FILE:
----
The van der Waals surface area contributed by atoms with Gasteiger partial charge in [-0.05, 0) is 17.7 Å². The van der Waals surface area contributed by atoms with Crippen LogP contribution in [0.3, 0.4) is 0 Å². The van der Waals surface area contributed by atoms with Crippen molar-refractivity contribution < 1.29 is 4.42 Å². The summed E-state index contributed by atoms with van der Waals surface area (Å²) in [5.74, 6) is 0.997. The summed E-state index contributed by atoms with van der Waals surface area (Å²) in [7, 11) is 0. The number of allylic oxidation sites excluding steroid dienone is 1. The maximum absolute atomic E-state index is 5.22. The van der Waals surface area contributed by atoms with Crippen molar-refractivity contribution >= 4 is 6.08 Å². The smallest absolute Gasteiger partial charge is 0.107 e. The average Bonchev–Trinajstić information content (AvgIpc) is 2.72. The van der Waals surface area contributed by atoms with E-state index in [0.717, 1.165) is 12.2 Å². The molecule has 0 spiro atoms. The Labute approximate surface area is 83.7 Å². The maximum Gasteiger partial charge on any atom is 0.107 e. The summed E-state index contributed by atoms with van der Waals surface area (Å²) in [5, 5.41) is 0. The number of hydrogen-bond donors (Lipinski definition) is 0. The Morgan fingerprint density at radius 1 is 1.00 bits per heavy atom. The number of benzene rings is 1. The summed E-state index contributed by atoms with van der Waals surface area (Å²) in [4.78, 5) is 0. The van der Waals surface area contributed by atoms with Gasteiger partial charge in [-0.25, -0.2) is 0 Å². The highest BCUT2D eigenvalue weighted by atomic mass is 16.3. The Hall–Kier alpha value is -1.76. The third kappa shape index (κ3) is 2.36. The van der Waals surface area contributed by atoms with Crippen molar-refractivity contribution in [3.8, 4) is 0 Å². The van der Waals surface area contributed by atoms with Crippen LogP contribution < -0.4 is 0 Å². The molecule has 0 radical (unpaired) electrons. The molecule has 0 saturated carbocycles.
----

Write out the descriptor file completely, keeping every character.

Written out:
The van der Waals surface area contributed by atoms with Gasteiger partial charge in [-0.05, 0) is 17.7 Å². The van der Waals surface area contributed by atoms with Crippen LogP contribution in [0.3, 0.4) is 0 Å². The van der Waals surface area contributed by atoms with Crippen molar-refractivity contribution < 1.29 is 4.42 Å². The summed E-state index contributed by atoms with van der Waals surface area (Å²) in [5.74, 6) is 0.997. The summed E-state index contributed by atoms with van der Waals surface area (Å²) in [7, 11) is 0. The number of allylic oxidation sites excluding steroid dienone is 1. The maximum absolute atomic E-state index is 5.22. The van der Waals surface area contributed by atoms with Crippen molar-refractivity contribution >= 4 is 6.08 Å². The smallest absolute Gasteiger partial charge is 0.107 e. The average Bonchev–Trinajstić information content (AvgIpc) is 2.72. The van der Waals surface area contributed by atoms with E-state index in [0.717, 1.165) is 12.2 Å². The molecule has 0 spiro atoms. The Labute approximate surface area is 83.7 Å². The maximum Gasteiger partial charge on any atom is 0.107 e. The summed E-state index contributed by atoms with van der Waals surface area (Å²) in [5, 5.41) is 0. The number of hydrogen-bond donors (Lipinski definition) is 0. The Morgan fingerprint density at radius 1 is 1.00 bits per heavy atom. The number of benzene rings is 1. The summed E-state index contributed by atoms with van der Waals surface area (Å²) in [4.78, 5) is 0. The van der Waals surface area contributed by atoms with Gasteiger partial charge in [-0.25, -0.2) is 0 Å². The highest BCUT2D eigenvalue weighted by atomic mass is 16.3. The Hall–Kier alpha value is -1.76. The third kappa shape index (κ3) is 2.36. The van der Waals surface area contributed by atoms with Crippen molar-refractivity contribution in [3.8, 4) is 0 Å². The van der Waals surface area contributed by atoms with Crippen LogP contribution < -0.4 is 0 Å². The molecule has 0 radical (unpaired) electrons. The molecule has 0 saturated carbocycles.